Last week, readers Linda Sue Runnels and Joy Ciaccio, among others, told me that some of the photos they took for last month’s Breakfast Stock Club Premium Challenge got accepted for sale in stock photo agencies. Way to go, guys!
That’s exactly what we’re going for… learning, improving, and taking photos we can sell.
Which brings me to our next Get-Started Stock Photo Basics tip…
Step #3: Make the leap – Select your best images and send them to a stock agency. Figure out which of your photos will sell.
If you missed Steps #1 and #2 on how (practically speaking) to go about selling your photos to online stock photo agencies, you’ll find them in the Breakfast Stock Club archives, here.
During last month’s Processing for Stock workshop in Portland, instructor and stock photographer Shelly Perry told us that when you’re submitting images to a stock agency for the first time, you want to start with your very best shots.
You already know which are your favorite photos. So how do you know which ones are your best shots for stock?
Start by looking through your photos and separating out your favorites. Then, for each photo, ask yourself the following questions. Try to narrow your selection down to 20 shots:
- Could this photo be used in an ad? What products or companies might use it?
- Does this photo have one clear subject?
- How are the technical details? Is it in focus, correctly exposed, and well-composed? Look at your photo at 100% magnification, from one edge to the other, from top to bottom, and make sure it’s technically perfect. More technical specifics here.
Once you’ve narrowed your favorite shots down to your 20 best, take a look at this video from Shelly Perry and this article on the aspects of a saleable stock photo:
- “Stock or Not” video from Shelly Perry
- “Stock or Not” article from our archives
- Dreamstime’s Stock Rank game (It’s addicting, but very helpful!)
Now, look back through your 20 best shots and eliminate half of them. What’s left is a solid batch of 10 photos you can submit for sale in stock agencies.TIP:
Often, stock agencies are more lenient after you’re accepted as a contributor. That’s why it’s so important to lead with your very best work when you apply. If you’re on the fence with a photo and you’re not sure whether or not it will pass the technical test, or it doesn’t measure up to the rest of your shots, shelf it for submission later.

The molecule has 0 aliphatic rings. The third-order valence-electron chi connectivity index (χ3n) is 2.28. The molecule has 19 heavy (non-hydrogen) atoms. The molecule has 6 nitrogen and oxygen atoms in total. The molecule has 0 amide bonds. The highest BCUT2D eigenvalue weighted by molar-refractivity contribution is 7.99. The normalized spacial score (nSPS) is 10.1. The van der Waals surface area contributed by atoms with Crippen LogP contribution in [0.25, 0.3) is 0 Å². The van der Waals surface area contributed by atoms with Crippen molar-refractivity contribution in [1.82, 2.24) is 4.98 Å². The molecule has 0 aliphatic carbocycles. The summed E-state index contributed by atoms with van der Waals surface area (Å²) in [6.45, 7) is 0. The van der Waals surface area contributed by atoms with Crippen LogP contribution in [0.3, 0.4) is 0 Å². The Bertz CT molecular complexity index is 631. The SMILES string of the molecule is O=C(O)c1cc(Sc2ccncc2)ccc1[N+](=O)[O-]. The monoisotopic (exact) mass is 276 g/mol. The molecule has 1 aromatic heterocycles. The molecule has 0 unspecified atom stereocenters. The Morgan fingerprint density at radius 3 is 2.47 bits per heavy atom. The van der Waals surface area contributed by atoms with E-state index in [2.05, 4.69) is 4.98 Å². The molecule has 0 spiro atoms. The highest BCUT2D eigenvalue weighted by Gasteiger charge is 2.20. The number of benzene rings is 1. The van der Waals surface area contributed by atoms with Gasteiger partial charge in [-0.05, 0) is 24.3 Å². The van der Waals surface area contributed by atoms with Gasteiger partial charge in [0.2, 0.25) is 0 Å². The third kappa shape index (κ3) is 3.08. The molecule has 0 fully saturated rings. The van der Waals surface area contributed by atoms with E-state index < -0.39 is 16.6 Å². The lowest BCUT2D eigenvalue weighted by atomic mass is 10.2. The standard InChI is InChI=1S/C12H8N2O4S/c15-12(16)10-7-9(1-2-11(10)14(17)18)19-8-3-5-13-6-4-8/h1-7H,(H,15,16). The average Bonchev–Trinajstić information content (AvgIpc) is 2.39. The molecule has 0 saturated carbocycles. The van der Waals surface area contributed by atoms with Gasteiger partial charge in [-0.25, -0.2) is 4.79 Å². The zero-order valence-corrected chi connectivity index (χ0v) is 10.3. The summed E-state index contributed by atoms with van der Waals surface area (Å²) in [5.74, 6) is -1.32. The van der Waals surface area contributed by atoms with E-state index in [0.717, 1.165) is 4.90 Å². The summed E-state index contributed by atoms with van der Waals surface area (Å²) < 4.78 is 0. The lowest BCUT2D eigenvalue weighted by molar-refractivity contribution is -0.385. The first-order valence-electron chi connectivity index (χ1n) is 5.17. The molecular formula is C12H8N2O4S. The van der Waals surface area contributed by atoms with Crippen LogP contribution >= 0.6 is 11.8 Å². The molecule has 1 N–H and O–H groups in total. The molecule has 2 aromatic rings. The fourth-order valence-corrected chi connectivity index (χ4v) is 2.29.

Now you’ve got the shots… so do it! Set aside a few hours this weekend and submit photos to a stock agency. The worst that can happen is that you receive an email telling you to try again. You’ll find a few stock photo agency photographer application pages here.
Remember: A photo of yours might get rejected. It happens to everyone. But that doesn’t mean that YOU are rejected. You are free to submit another photo, another time. We’re seeing a lot of successes among Breakfast Stock Club readers. So keep trying. You’ll be glad you did.
In fact, next week we’ll hear from a Breakfast Stock Club reader who got rejected from Shutterstock on his first try and waited a whole year before trying again. Now he’s glad that he finally did, because today his stock photo sales pay the mortgage… and then some.
Stay tuned to find out how he does it.
And good luck this weekend — go submit some shots!
Your Weekly Breakfast Dish
The latest from your Breakfast StockClub Facebook Page
From Joy Ciaccio: I sold two files over the weekend, one from This month’s challenge on Canstock and one from LAST month’s challenge on Dreamstime. This BSC Premium is great stuff! Still not enough for a payout, but I’ll get there…
Jennifer Campbell asked: I’m shooting in RAW specifically to get started in stock. I set the ISO to 100 but when I upload in Lightroom the info lists ISO ratings in varying speeds, some as high as 1600.
And stock photographer Shelly Perry replied: My guess is you’re shooting in auto or one of your program modes, like “portrait, Sunshine, sports.” etc. These can take over full control, including ISO and sometimes even drop you to a jpeg. Shoot in manual, aperture or shutter priority OR the generic program mode should fix this. There might be other possibilities with the Nikon, but this is where I would check first.
[Editor’s Note: Learn more about how you can turn your pictures into cash in our free online newsletter The Right Way to Travel. Sign up here today and we’ll send you a new report, Selling Photos for Cash: A Quick-Start Guide, completely FREE.]